The legal foundation of Puerto Rico’s status within the United States can be found in Article IV, Section 3, Clause 2 of the United States Constitution, commonly known as the “Territorial Clause” — “The Congress shall have Power to dispose of and make all needful Rules and Regulations respecting the Territory or other Property belonging… Read more »
Posts Categorized: Archives
Three referenda held to provide Puerto Ricans with self determination have been inconclusive due to confusion over “Commonwealth” proposals that are different from the current governing arrangement and different from one another and were later determined by Federal officials to not be viable.
In 1998, the Popular Democratic Party (PDP) of Puerto Rico (not affiliated with the Democratic Party of the U.S.) adopted a blueprint for a new relationship between the United States and Puerto Rico. This plan, which was re-endorsed in the Party’s platforms in 2000 and 2004, by resolutions of its Governing Board in 2009 and… Read more »
Puerto Rico is often called “a commonwealth” but “Commonwealth” is actually just a part of its formal government title. Four States (Virginia, Massachusetts, Kentucky and Pennsylvania) and another territory (the Northern Mariana Islands) also label themselves “Commonwealth”s in their constitutions. In 1950, the Federal government authorized Puerto Rico to draft a local constitution for Federal approval… Read more »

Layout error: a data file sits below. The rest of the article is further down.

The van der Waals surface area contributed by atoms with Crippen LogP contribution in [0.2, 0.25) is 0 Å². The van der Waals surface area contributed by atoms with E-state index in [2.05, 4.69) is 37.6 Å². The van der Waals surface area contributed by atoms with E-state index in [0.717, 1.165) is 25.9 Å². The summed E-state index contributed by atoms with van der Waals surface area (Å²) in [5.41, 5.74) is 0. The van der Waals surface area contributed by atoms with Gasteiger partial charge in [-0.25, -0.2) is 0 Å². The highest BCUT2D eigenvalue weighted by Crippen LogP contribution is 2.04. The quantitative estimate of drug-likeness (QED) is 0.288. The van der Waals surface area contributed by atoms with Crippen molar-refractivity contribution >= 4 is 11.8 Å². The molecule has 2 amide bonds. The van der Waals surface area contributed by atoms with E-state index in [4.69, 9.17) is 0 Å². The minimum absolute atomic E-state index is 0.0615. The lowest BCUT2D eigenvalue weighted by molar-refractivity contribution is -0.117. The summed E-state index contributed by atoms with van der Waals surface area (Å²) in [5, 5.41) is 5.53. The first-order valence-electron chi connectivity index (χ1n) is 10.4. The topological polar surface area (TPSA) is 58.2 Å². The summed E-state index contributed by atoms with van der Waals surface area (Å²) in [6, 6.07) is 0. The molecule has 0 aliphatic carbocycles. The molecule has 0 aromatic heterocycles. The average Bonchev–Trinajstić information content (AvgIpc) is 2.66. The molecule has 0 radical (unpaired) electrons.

(I) Statehood: Puerto Rico should be admitted as a state of the United States of America so that all United States citizens residing in Puerto Rico may have rights, benefits, and responsibilities equal to those enjoyed by all other citizens of the states of the Union, and be entitled to full representation in Congress and… Read more »
(III) Sovereign Free Associated State: Puerto Rico should adopt a status outside of the Territory Clause of the Constitution of the United States that recognizes the sovereignty of the People of Puerto Rico. The Sovereign Free Associated State would be based on a free and voluntary political association, the specific terms of which shall be… Read more »
(II) Independence:Puerto Rico should become a sovereign nation, fully independent from the United States and the United States Congress would be required to pass any necessary legislation to begin the transition into independent nation of Puerto Rico. If you agree, mark here: As a sovereign country, Puerto Rico would sever all ties with the United States.
Natural Resources Committee Chairman Nick Rahall, Opening Statement, Subcommittee on Insular Affairs Legislative Hearing, March 22, 2007, p. 10. In going back to the 1970s, at least 40 separate measures have been introduced in Congress to resolve or clarify Puerto Rico’s political status. In addition, Congress has held at least 10 hearings, and four measures… Read more »
Richard Thornburgh, Attorney General, Statement before the Senate Energy Committee, February 7, 1991, pp. 188-89. The administration’s goal is to assist in providing a fair and just vehicle through which the Puerto Rican people can express their will.
Edward S.G. Dennis, Acting Deputy Attorney General, Department of Justice, Testimony before the Senate Energy Committee, July 11, 1989, p. 18. So long as Puerto Rico remains under the sovereignty of the United States, it is essential that this fact be made clear beyond peradventure. Any statements that the island is autonomous . . …. Read more »